California Bound by sfgenealogy.com

The Prometheus Affair



As reported in the New York Daily Times

December 2, 1851 -- On leaving the harbor at San Juan, the Prometheus was fired into by the English brig of war Express, under the following circumstances, as related by the Captain:

Steamship Prometheus,
San Juan, Friday, Nov. 21, 1851
In order to correct any misstatement that may be made of the circumstances of the English brig of war Express firing into the Prometheus, I beg of you to give the following statement an insertion in your paper:

At 2 P. M., I proceeded to get my ship under weigh to proceed to sea, having but just received the last of our passengers from the Pacific steamer, numbering in all about 500. At this moment the city authorities of Greytown,* constituted, as they stated, by authority of the Muskete King, came on board the ship with a police force, and served a process of attachment on the ship and myself for the amount of $123, claimed by the authorities for present and arrearage port dues charged on the ship, which we supposed to be illegally demanded, and had consequently refused to pay them, as I did in the present instance.

The port dues are made up from the weight of anchorage in the harbor, Captain of the Port's fees and pilotage.

I hove up my anchor and dropped down the harbor with the current, having alongside one of the river steamers, receiving from her the baggage of the passengers. The English brig-of-war laying a short distance from us, immediately got underweigh, made sail for us, and when within a quarter of a mile from us, fired a round shot over our forecastle, not clearing the wheel-house over ten feet. In a few moments another shot was fired, which passed over the stern so near that the force of the ball was distinctly felt by several passengers. I sent a boat on board the brig to inquire the cause of the firing into us.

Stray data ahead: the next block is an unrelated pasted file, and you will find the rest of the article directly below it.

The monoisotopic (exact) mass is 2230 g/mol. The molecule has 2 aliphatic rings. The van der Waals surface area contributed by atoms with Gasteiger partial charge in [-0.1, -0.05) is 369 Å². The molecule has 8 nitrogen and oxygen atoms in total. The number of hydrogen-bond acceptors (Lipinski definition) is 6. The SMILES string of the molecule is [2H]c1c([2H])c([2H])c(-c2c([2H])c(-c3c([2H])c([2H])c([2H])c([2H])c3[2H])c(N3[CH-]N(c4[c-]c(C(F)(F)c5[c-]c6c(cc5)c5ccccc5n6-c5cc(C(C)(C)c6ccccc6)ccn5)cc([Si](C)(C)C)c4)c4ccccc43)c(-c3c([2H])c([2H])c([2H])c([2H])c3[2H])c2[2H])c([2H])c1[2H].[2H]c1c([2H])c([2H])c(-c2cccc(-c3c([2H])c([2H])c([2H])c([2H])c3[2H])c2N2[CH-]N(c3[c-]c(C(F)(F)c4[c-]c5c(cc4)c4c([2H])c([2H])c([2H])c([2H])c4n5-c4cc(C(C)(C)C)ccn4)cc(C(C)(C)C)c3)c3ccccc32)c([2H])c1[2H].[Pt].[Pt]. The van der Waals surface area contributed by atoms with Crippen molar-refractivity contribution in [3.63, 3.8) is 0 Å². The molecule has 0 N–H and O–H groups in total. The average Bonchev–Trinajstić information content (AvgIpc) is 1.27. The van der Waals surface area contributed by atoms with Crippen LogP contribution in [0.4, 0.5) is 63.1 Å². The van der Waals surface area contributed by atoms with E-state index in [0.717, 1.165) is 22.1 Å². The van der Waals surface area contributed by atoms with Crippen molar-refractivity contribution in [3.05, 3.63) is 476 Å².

The Captain stated that it was to protect the authorities at Georgetown in their demands; and if we did not immediately anchor he would fire a bomb-shell into us, and ordered his guns loaded with grape and canister shot; at the same time, our small steamer left us, and I proceeded under steam back to our anchorage, and anchored. The brig stood up the harbor, and anchored very near us; sent a boat on board of us with orders that our fires should be put out, and that an officer would be sent to see that the fires were extinguished. The shore authorities then came on board, and, under the circumstances of the case, the amount demanded was paid, and we were permitted to proceed to sea by the Captain of the brig.
Respectfully, your obedient servant,
Henry Churchill,
Captain of Steamship Prometheus



January 12, 1852 -- The British brig of war Express, was at San Juan at the last accounts. She had been ordered to Kingston, Jamaica, in order that the conduct of her commander relative to the insult to the Prometheus, may be investigated by the Admiral.

A Kingston letter says:
"I hear that Admiral Seymour is to have an inquiry made about the brig Express firing into the steamer Prometheus. The brig is ordered up from Graytown* for that purpose. We have several vessels of war in port."